Imagens das páginas

Spitzbergen we ourselves observed specimens of these ice avalanches; and scarcely an hour passed without the solemn silence of the bay being disturbed by the thunderous boom resulting from similar catastrophes occurring in adjacent valleys.

During the whole period of our stay in Spitzbergen, we enjoyed unclouded sunshine. The nights were even brighter than the days, and afforded Fitz an opportunity of taking some photographic views by the light of a midnight sun. The cold was never very intense, though the thermometer remained below freezing ; but about four o'clock every evening the salt water bay in which the schooner lay was veneered over with a pellicle of ice one-eighth of an inch in thickness, and so elastic that even when the sea beneath was considerably agitated its surface remained unbroken, the smooth round waves taking the appearance of billows of oil. If such is the effect produced by the slightest modification of the sun's power in the month of August, you can imagine what must be the result of his total disappearance beneath the horizon. The winter is, in fact, unendurable. Even in the height of summer the moisture inherent in the atmosphere is often frozen into innumerable particles, so minute as to assume the appearance of an impalpable mist. Occasionally persons have wintered on the island, but unless the greatest precautions have been taken for their preservation, the consequences have been almost invariably fatal. No description can give an adequate idea of the intense rigour of the six months' winter in this part of the world. Stones crack with the noise of thunder; in a crowded hut the breath of its occupants will fall in flakes of snow ; wine and spirits turn to ice; the snow burns like caustic; if iron touches the flesh it brings the skin away with it; the soles of your stockings may be burnt off your feet before you feel the slightest warmth from the fire ; linen taken out of boiling water instantly stiffens to the cy of a wooden board ; and heated stones will not prevent the sheets of the bed from

freezing. If these are the effects of the climate within an air-tight, fire-warmed, crowded hut, what must they be among the dark, storm-lashed mountain peaks outside!




THE gloomy night is gathering fast,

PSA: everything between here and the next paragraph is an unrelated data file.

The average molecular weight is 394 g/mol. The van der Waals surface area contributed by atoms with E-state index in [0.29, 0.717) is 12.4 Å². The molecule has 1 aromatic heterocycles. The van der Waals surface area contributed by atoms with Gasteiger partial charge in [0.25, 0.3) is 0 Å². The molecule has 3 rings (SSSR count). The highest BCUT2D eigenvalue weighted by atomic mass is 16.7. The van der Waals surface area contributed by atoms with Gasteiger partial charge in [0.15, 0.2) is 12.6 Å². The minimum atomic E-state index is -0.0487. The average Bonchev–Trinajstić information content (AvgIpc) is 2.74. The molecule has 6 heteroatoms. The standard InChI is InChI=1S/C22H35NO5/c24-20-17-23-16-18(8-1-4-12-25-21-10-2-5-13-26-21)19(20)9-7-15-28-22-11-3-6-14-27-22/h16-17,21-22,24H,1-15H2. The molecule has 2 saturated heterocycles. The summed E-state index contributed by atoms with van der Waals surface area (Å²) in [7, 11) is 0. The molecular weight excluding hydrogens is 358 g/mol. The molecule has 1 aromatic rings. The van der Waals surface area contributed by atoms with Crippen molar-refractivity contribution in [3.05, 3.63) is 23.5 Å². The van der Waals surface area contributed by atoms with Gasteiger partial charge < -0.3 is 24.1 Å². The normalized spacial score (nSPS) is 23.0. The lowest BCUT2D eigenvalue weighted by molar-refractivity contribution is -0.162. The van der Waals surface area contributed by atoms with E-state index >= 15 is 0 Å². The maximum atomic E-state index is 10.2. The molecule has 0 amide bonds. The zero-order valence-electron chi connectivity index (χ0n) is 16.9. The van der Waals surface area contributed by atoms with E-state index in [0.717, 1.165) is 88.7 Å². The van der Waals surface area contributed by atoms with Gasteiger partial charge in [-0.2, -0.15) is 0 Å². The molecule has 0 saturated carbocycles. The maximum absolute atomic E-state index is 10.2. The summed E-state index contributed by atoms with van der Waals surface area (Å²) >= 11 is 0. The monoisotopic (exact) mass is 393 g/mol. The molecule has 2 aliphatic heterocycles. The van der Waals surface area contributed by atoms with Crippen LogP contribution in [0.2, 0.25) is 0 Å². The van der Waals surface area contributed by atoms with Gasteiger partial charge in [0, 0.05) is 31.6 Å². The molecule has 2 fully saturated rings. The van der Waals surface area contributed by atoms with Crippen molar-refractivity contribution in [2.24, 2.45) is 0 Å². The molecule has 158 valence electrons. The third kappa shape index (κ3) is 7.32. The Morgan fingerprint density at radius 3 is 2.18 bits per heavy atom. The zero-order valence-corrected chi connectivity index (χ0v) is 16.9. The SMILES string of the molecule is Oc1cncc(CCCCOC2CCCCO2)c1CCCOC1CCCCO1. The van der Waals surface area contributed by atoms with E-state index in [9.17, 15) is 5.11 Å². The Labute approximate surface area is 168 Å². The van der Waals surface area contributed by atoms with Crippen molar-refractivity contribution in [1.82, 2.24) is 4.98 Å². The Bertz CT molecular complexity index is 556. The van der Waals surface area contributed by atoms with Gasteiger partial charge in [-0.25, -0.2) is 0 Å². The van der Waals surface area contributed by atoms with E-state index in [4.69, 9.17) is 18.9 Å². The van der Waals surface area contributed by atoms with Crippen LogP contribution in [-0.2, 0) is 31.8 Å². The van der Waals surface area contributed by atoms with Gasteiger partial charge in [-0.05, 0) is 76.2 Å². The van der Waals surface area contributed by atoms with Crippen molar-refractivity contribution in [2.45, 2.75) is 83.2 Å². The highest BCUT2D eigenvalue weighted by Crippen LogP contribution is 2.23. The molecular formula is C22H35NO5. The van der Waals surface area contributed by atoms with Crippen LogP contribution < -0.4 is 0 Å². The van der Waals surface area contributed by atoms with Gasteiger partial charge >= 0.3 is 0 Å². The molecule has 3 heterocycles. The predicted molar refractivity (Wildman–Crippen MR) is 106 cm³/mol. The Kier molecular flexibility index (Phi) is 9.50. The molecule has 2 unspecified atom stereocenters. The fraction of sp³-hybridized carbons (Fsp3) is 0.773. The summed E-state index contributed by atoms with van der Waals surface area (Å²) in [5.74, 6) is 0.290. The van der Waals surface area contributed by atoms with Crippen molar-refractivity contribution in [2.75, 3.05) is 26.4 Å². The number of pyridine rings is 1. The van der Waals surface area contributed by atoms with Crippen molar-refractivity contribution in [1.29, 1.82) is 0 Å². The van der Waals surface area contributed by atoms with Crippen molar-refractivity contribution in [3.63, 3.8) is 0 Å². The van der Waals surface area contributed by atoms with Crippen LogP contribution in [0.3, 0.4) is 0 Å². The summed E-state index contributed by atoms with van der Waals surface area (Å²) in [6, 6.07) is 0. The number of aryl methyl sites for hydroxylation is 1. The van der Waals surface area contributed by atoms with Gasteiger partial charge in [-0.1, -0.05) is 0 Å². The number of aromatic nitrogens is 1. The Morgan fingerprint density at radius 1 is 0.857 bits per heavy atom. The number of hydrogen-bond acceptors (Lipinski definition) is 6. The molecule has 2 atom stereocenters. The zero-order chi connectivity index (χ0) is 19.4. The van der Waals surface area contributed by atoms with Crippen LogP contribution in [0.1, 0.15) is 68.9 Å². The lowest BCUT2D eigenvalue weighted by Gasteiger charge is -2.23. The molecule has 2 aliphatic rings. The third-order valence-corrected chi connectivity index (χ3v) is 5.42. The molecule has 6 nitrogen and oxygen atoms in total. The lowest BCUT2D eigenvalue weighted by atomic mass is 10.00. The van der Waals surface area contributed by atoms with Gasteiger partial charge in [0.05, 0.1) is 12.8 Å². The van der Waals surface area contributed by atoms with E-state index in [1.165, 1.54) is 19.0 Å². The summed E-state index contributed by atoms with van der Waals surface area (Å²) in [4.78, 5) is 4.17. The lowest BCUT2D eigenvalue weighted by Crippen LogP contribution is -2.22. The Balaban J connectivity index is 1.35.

Loud roars the wild inconstant blast,
Yon murky cloud is foul with rain,
I see it driving o'er the plain ;
The hunter now has left the moor,
The scattered coveys meet secure,
While here I wander, 'prest with care,
Along the lonely banks of Ayr.

The autumn mourns her ripening corn
By early winter's tempest torn;
Across the placid, azure sky
She sees the scowling tempest fly:
Chill runs my blood to hear it rave,
I think upon the stormy wave,
Where many a danger I must dare,
Far from the bonny banks of Ayr.

'Tis not the surging billow's roar,
'Tis not that fatal, deadly shore,
Though death in every shape appear ;
The wretched have no more to fear :
But round my heart the ties are bound,
That heart transpierced with many a wound ;
These bleed afresh, those ties I tear
To leave the bonny banks of Ayr.

Farewell, old Coila's hills and dales,
Her beauty, moors, and winding vales;
The scenes where wretched fancy roves,
Pursuing past, unhappy loves.
Farewell, my friends ! farewell, my foes !
My peace with these, my love with those ;
The bursting tears my heart declare ;
Farewell, the bonny banks of Ayr!



To an American visiting Europe, the long voyage he has to make is an excellent preparative. The temporary absence of worldly scenes and employments produces a state of mind peculiarly fitted to receive new and vivid impressions. The


vast space of waters that separates the hemispheres is like a blank page in existence. There is no gradual transition by which, as in Europe, the features and population of one country blend almost imperceptibly with those of another. From the moment you lose sight of the land you have left, all is vacancy until you step on the opposite shore, and are launched at once into the bustle and novelties of another world.